Joachim Lang’s interest in Europe is no secret. Last year, he published an entire book on the subject. As Director General of the Federation of German Industries (BDI), Lang also influenced the association’s orientation, giving it a significantly higher profile in terms of European policy. Whether the industry association will maintain this course after Lang’s departure at the end of May remains to be seen.
The topic has accompanied him throughout his career. Born in 1967 in Wuelfrath near Wuppertal, Lang studied law and political science in Tuebingen and Bonn, where he also worked in the Bundestag. He earned his doctorate, passed the second state examination, and finally earned a master’s degree in European Studies.
He then worked for a long time in political institutions: in the Ministry of Defense, in the secretariat of the Bundesrat, in the parliamentary group of the CDU/CSU, in the Federal Chancellery. There he coordinated the German government’s European policy during the German EU Council Presidency in 2007. He accompanied Chancellor Angela Merkel to her appointments in Brussels and thus “got to know the EU institutions from a very pragmatic side,” he says. “That’s where you experience firsthand how Europe and all its machinery really works.”
Joachim Lang also noticed the deficits of the European Union even more strongly there. Today, he calls for a more realistic approach to the weaknesses: “It didn’t help that the friends of Europe didn’t want to talk about the EU’s deficits in the past,” he says. “They thought that by doing so, they were hurting Europe. But by negating the problems – which are normal and understandable in an extended family of 27 members – they didn’t do the EU any favors, such as with the architecture of the eurozone or EU migration policy.” Lang’s strategy: name and overcome the negative aspects – while emphasizing what is going well in Europe.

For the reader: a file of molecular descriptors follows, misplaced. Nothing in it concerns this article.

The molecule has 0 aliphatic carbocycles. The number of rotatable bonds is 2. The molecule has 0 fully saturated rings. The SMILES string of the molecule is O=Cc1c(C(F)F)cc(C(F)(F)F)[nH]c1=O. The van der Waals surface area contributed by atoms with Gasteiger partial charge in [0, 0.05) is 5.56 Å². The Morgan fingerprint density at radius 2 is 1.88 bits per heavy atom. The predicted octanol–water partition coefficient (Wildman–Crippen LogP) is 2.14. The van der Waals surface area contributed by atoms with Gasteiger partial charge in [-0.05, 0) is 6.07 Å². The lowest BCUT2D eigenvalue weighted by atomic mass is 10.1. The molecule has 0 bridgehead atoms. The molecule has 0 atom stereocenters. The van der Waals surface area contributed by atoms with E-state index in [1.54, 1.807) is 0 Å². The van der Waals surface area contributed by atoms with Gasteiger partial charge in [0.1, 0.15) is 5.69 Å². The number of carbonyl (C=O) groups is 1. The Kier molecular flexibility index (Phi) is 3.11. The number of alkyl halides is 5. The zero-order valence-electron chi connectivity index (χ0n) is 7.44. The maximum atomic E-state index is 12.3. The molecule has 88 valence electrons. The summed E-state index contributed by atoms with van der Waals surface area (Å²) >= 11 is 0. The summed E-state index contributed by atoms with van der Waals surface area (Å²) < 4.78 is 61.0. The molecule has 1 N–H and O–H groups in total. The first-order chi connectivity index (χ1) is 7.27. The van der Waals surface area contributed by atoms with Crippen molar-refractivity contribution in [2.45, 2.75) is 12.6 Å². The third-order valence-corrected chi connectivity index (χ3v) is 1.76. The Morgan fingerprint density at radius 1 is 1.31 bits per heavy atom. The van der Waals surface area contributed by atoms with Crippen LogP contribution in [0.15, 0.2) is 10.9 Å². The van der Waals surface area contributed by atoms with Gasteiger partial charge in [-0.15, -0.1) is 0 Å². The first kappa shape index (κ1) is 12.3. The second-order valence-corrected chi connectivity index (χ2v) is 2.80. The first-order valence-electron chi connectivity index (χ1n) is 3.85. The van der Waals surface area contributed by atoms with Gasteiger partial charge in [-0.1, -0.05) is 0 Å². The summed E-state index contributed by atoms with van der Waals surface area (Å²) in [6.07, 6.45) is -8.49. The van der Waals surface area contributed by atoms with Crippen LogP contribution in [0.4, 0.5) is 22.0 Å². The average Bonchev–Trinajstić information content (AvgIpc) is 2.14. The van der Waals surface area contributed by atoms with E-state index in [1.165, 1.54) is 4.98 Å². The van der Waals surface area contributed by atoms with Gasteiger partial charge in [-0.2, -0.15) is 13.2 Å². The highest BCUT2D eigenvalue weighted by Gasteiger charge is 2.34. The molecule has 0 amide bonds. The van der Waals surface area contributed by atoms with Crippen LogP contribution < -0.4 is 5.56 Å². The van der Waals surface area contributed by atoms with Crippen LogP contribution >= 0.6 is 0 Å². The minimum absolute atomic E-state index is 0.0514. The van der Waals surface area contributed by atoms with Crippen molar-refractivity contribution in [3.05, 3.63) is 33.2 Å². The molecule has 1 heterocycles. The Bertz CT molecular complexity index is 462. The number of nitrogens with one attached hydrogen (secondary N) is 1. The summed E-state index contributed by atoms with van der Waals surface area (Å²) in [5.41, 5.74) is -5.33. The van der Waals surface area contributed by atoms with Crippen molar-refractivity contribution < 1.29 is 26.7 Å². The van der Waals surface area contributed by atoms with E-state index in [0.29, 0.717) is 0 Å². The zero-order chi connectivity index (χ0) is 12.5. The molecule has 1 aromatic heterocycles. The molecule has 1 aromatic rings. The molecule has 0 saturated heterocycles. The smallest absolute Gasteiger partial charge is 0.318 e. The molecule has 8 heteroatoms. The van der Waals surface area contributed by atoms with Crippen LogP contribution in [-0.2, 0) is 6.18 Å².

No longer looking on from the sidelines
Joachim Lang describes himself as a “convinced and ardent European”, repeatedly emphasizing the added value that the EU has, especially for Germany. Together with BDI President Siegfried Russwurm, he has published an anthology entitled “The European Alternative. The message: Europe should not be “looking on from the sidelines” in the power struggle between the USA, China, and Russia, as it has been up to now. Europe could be an alternative, a sociopolitical role model – if only it were successful. Europe must wake up, establish the social market economy as a successful model and itself as a geopolitical force.
But for that, Europe needs internal strength and unity. “The EU must exert more political pressure and demand that the member states return to a common path,” says Lang. To convince individual actors of the European idea, the EU institutions need to bring them along more: To make projects such as the taxonomy or the Green Deal as realistic as possible, the EU should involve those directly affected, especially companies, more.
Lang advocates jointly defining goals and instruments earlier and drawing up a plan for the steps that can be taken to achieve the goal. “Investors from abroad are holding back in Europe. Many are not clear about the order in which necessary steps must be planned and implemented.”
Joachim Lang considers the General Data Protection Regulation to be a success: “Even if opinions still differ about the success of the GDPR, the Europeans have at least managed to think forward together on a regulation and provide a blueprint for similar regulations worldwide – we should do that more often.” He suggests sharing ideas with other countries such as China or the US in the process of creating regulations. That way, technical standards could be agreed upon, and companies could be spared high adaptation costs. Leonie Düngefeld